There’s certainly a good deal of maestoso in the opening bars of the first concerto but it’s a stumbling, rather anodyne tune which yields to the diluted Chopiniana of the second subject. Jeremy Nicholas’s succinct description of what follows may be technically accurate but for my money, across a span of twenty minutes (it genuinely seemed much longer) Elmas seems to take an age to say, well, not very much. He makes genuine attempts at manufacturing showstopping moments but his lofty ambitions barely conceal the tepidity of his invention. Nicholas suggests some listeners may find the central Larghetto the most individual of the three; If that turns out to be the case I would argue it says more about the utter derivativeness of the work’s outer movements. The best compliment I can pay Elmas is that his piano writing in this central movement at least strives for (and occasionally achieves) elegance; alas it is also predictable and salon slight. In my view the bombastic chords that open the finale offer momentary promise that is singularly unfulfilled by what follows, namely a sequence of formulaic patterns which are careful not to stray too far from the composer’s all-too-obvious model(s).

I wish I could say the second concerto demonstrated at least some degree of progression. The Allegro appassionato projects a little more melodic distinction than anything in its predecessor; the second subject again owes a great deal to Chopin but at least it verges on the memorable. But the whole is undermined by the stop-start nature of this movement which seems clunky and awkward compared to the better-known (better, full stop) works of Elmas’s renowned predecessors (as opposed to his contemporaries – it is hard to believe that he was born in the same year as Debussy and Delius). To my ears both his first movements in these concertos seem far too expansive for the depressingly slight material they each have to bear. The winsome theme of the Andante is a tad more appealing – Shelley’s characteristic delicacy and poise ensure its presentation in the best possible light - indeed if there is a ‘highlight’ to be enjoyed in this work it’s probably this tune. The succeeding idea seems agreeably pianistic but proves to be anti-climactic, although the panel’s final bars are almost lovely. Shelley finds grace and style from somewhere to dignify yet more watered-down Chopin in the finale’s twin waltzes (which at worst, approach plagiarism) but I must contend that if either of these concertos incorporate any substance whatsoever beyond vacuous showiness, it has completely eluded me. And whilst the Tasmanian Symphony Orchestra inevitably give their all in support of Shelley I have to confess I found Elmas’s orchestration pedestrian and defiantly uninteresting.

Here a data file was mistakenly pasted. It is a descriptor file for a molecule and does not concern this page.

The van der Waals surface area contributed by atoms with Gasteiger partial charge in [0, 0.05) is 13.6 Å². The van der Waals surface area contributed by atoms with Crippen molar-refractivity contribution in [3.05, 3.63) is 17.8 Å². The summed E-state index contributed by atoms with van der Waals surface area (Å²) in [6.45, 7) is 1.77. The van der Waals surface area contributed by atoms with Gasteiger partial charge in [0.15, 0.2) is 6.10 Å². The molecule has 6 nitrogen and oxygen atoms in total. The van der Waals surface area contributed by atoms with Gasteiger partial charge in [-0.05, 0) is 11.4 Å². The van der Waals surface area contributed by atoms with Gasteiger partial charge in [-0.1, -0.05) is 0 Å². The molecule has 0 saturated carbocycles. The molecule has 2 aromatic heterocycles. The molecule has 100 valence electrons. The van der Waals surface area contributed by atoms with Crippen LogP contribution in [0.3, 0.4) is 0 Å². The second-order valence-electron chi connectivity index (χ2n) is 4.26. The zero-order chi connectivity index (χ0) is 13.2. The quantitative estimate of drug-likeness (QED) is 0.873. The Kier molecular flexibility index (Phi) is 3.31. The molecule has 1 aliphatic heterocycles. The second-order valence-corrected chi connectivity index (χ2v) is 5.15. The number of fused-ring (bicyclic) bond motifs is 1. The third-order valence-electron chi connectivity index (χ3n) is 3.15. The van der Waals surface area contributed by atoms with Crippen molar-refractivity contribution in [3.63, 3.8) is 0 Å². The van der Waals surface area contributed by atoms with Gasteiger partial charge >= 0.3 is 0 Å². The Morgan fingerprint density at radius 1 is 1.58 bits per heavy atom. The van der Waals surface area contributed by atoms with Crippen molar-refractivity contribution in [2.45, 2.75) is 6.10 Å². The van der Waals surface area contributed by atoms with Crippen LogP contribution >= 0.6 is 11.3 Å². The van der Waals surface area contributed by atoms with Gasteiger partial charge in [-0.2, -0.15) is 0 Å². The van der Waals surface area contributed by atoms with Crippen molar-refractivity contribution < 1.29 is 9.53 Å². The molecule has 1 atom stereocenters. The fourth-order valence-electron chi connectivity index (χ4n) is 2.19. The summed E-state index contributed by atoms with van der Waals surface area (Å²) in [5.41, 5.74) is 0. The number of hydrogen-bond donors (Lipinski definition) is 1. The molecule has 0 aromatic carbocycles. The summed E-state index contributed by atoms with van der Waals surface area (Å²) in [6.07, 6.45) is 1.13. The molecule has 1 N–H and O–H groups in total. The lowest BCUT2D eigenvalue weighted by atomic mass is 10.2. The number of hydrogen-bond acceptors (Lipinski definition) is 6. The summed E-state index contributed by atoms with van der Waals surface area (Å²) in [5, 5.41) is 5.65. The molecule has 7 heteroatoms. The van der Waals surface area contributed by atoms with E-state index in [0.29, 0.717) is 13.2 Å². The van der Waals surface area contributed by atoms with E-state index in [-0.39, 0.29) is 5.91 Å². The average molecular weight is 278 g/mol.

The recording is at least in the finest traditions of Hyperion’s exceptional way with piano and orchestra repertoire. The brevity of Jeremy Nicholas’ characteristically informative note is perhaps revealing. I suspect there will be many listeners who respond more favourably to Stéphan Elmas than I did. In the context of this magnificent series I have finally found an issue which left me feeling somewhat underwhelmed. No doubt normal service will be resumed next month with Volume 83, which features a concerto by another figure whose name is completely unknown to me, Jerzy Gablenz, as a coupling for the Paderewski.

Richard Hanlon

Previous review: Jim Westhead